Echo Lake, Joan Sauers

Reviewed By
Karen Chisholm

ECHO LAKE is the debut thriller from screenwriter, producer and author Joan Sauers. Set in the sleepy, scenic vista of the Southern Highlands of New South Wales, Rose McHugh has just moved to the area, as a result of a tumultuous divorce. This is an area she loved to visit when younger, and the little, slightly wonky cottage she's bought is just the sort of picturesque scene that she can imagine living out her days in, her faithful canine by her side.

The cover of this book has a few clues about the styling here - with one quote referring to it is a compulsive cosy, another calling it a pacy thriller. Neither mention the paranormal aspects that popup (has to be said pretty unexpectedly), although the media release did mention a haunting story line.

The whole thing revolves around the cottage that Rose has bought, the people that she meets in the local town, her relationships with her sister, her dog, friends she makes in town, and the discoveries that she makes in her garden. A very early chance encounter with a threatening man leads to some plumbing problems, leading to some digging, which ends up in the discovery of a roll of film buried in the garden, and from there, revealing information about the disappearance of a local woman. As the mysteries all start to build, Rose finds herself in investigator mode, using the standard methodology of women thrust into the role of accidental detective - a lot of talking to locals and a lot of wandering around. Although in this case, to be fair, Rose is dangerously close to being less investigator and more catalyst for chaos. As it would appear her beloved sister, back in Sydney, is firmly of the opinion is Rose's modus operandi in life.

She does seem to exhibit a comfortable relationship with thrashing about causing all sorts of "moments" - from instantly pissing off the local "thug", to embarrassing herself at parties, making friends with the local police detective (married / gorgeous) and his wife, through to stumbling on bodies, and encountering ghosts. None of which appear to have anywhere near as big an effect on Rose as you'd expect, although, to be fair, it's so cold in her cottage it could be she's got a huge dose of brain freeze for most of the story.

The author here is obviously going for that "woman of a certain age", "mistakes have been made", "slightly madcap" style, which combined with some excellent scene setting (screenwriter at work), did create something that was both utterly beguiling and madly annoying in ECHO LAKE. There were times in this novel where I was absolutely enthralled, and then there were times I wanted to pitch the blasted thing against a wall.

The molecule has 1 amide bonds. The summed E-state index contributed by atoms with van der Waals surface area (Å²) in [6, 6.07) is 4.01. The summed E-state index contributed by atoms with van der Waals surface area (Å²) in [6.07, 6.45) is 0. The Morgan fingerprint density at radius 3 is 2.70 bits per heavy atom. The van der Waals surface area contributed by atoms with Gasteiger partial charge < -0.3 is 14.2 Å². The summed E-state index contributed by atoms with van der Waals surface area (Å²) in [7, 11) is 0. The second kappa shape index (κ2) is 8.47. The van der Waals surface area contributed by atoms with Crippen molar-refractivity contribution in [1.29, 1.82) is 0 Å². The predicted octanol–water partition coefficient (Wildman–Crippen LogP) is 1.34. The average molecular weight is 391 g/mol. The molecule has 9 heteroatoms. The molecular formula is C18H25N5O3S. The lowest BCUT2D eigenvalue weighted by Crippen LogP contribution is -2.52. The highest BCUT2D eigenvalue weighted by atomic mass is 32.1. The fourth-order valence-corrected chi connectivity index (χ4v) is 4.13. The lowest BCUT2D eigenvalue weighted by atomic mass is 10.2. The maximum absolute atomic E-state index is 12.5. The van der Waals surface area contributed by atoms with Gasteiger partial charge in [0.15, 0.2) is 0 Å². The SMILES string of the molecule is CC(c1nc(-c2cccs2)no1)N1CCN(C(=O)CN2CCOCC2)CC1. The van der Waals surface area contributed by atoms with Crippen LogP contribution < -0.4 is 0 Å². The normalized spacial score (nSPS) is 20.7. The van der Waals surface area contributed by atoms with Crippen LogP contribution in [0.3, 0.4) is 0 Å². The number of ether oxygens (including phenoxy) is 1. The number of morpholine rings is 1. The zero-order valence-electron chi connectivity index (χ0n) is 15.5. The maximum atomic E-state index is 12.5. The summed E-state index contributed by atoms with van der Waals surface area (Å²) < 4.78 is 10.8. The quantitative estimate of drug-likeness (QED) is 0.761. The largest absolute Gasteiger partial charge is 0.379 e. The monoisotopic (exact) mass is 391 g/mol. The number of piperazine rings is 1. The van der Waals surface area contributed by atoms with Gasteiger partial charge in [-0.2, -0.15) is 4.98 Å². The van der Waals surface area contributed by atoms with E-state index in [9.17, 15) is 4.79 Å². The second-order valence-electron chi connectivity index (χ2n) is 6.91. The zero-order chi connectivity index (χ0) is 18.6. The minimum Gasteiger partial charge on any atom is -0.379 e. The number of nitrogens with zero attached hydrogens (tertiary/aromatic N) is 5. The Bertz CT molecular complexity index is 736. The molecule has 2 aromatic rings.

What worked - definitely sense of place. What didn't work was the stereotypical city people in a rural area shtick. What also worked was a reasonably good plot littered with some red herrings that didn't all pong. What didn't work was the twist, which came with a reek of dead fish you could see coming from the other side of the valley. What flat out didn't work was the paranormal aspect which was just so out of left field even a tendency to like the idea that old rural houses can be haunted, didn't give this reader enough of a reason to suppress a severe dose of eye-roll. What also didn't work was the meandering about, and the bush tracks that we wandered down, and, to be honest, a prologue that triggered so many bad memories of bangs in the night, negligees, candles and high-heeled slippers that I longed for the good old days of online book discussion groups and the pointed commentary that came with them.


Year of Publication
Book Number (in series)

In the sleepy, scenic Southern Highlands of New South Wales, a beautiful young woman goes missing.

Six years later, recently divorced historian Rose McHugh leaves the city to start a new life in the Highlands and finds a roll of film buried in her back garden. On it are photos of the missing woman.

Against the advice of an enigmatic detective, she uses her powers of persuasion and her knack for deciphering clues to pursue the case. As Rose searches through tangled secrets and hidden places haunted by the past, she realises there is a killer at large.

As she makes new friends, and dangerous enemies, Rose closes in on a suspect—but will she solve the mystery too late to save herself?

Review Echo Lake, Joan Sauers
Karen Chisholm
Tuesday, September 26, 2023

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